10. *Id.*

11. *Id.* at 828. The reference is to David Kaye, *The
Limits of the Preponderance of the Evidence Standard: Justifiably Naked Statistical
Evidence and Multiple Causation*, 1982 Am. B. Found. Res. J. 487, reprinted in
Evidence and Proof (W. Twining & A. Stein, eds., 1992).

12. A related mistake appears in an early edition of the influential
textbook by Professor (now judge) Richard Posner. *See* Richard A. Posner, Economic
Analysis of Law 432 (2d ed. 1977) (asserting that the p > ½ rule "implies that of
cases decided erroneously, about half will be won by undeserving plaintiffs and about half
lost by deserving plaintiffs").

13. *See* Michael Finkelstein, Quantitative Methods in Law:
Studies in the Application of Mathematical Probability and Statistics to Legal Problems
(1978) (asserting that error-equalization sometimes justifies increasing the threshold of
the civil burden to some higher probability than one-half). This may be the authors'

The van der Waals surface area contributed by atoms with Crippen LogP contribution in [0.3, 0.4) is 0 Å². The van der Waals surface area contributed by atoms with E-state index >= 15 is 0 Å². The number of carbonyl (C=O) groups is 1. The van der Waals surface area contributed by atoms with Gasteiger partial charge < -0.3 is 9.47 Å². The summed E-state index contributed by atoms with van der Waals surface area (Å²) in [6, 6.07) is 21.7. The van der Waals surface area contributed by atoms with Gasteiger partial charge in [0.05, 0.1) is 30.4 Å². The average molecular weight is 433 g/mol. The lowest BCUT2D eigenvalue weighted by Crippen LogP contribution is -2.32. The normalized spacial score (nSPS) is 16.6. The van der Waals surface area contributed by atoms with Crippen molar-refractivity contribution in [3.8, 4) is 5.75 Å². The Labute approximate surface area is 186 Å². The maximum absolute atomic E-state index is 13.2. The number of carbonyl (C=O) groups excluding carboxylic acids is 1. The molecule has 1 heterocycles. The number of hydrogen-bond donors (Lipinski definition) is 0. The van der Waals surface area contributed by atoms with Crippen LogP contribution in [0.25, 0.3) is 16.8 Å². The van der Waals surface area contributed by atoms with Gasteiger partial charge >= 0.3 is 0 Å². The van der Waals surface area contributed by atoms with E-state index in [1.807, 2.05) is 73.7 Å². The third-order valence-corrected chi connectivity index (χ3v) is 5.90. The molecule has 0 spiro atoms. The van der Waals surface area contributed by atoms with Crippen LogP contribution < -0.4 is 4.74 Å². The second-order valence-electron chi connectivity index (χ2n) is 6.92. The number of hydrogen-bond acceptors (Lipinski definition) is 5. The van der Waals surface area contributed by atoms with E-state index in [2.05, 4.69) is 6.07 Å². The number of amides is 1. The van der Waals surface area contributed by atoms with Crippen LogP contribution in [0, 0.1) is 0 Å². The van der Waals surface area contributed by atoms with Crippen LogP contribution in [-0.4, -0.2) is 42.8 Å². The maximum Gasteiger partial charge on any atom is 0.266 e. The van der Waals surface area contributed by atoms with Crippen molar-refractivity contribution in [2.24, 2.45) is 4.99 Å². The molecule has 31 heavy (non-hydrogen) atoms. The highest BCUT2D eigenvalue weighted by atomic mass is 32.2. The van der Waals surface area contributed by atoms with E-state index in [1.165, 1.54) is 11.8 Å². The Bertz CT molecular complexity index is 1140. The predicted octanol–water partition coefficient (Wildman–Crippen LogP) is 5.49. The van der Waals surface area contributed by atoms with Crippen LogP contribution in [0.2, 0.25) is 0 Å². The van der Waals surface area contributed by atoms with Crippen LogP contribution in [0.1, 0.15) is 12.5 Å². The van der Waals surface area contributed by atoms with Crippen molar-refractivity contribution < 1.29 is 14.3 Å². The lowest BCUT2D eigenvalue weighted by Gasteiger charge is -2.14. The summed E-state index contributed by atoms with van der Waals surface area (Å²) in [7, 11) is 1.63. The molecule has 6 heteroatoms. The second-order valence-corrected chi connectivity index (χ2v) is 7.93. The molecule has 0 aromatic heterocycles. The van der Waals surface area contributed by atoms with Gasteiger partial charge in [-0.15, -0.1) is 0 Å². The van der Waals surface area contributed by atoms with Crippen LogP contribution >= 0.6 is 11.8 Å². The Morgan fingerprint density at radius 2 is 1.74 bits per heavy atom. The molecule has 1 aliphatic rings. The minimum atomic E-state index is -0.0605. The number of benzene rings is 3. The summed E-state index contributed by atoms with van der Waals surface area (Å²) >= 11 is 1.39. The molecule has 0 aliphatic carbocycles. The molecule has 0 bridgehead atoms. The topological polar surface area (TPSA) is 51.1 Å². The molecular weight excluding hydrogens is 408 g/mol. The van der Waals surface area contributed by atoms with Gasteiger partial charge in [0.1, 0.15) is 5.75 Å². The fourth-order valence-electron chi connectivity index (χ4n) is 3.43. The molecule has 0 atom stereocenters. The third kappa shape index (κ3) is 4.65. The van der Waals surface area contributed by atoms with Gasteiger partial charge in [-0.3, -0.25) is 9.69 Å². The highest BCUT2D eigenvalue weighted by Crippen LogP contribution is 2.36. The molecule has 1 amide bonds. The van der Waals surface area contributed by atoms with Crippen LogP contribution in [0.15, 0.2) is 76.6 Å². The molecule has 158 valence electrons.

point. *See* Allen et al., *supra* note 8, at 829 ("We can use these
same graphs to demonstrate why alternative, higher burdens of persuasion are occasionally
relied on in civil cases."). If so, however, the argument is odd. It begins by
asserting that equalization is the reason for a broadly applicable p > ½ rule, but
specifies a very narrow range of circumstances in which the p > ½ rule achieves
equality. If these difficult-to-satisfy conditions were the only such circumstances in
which the rule leads to equal error rates, however, the equalization rationale would not
be much of an explanation for the rule.

14. Allen et al., *supra* note 8, at 828.

15. *Id.*